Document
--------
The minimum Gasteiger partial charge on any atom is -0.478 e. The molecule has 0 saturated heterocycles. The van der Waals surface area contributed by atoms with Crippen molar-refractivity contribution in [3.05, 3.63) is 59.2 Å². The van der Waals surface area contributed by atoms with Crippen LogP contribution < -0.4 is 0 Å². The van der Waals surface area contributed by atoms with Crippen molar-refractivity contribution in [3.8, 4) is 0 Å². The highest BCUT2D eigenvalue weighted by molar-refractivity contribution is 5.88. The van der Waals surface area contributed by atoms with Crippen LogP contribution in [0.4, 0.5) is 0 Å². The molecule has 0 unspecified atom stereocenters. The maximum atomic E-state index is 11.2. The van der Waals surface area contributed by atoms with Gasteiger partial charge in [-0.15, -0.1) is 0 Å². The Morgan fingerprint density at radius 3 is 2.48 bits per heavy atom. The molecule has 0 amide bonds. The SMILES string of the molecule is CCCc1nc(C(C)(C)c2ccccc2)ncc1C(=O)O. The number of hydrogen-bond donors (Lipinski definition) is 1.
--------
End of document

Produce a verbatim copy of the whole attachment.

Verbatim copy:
The minimum Gasteiger partial charge on any atom is -0.478 e. The molecule has 0 saturated heterocycles. The van der Waals surface area contributed by atoms with Crippen molar-refractivity contribution in [3.05, 3.63) is 59.2 Å². The van der Waals surface area contributed by atoms with Crippen LogP contribution < -0.4 is 0 Å². The van der Waals surface area contributed by atoms with Crippen molar-refractivity contribution in [3.8, 4) is 0 Å². The highest BCUT2D eigenvalue weighted by molar-refractivity contribution is 5.88. The van der Waals surface area contributed by atoms with Crippen LogP contribution in [0.4, 0.5) is 0 Å². The molecule has 0 unspecified atom stereocenters. The maximum atomic E-state index is 11.2. The van der Waals surface area contributed by atoms with Gasteiger partial charge in [-0.15, -0.1) is 0 Å². The Morgan fingerprint density at radius 3 is 2.48 bits per heavy atom. The molecule has 0 amide bonds. The SMILES string of the molecule is CCCc1nc(C(C)(C)c2ccccc2)ncc1C(=O)O. The number of hydrogen-bond donors (Lipinski definition) is 1.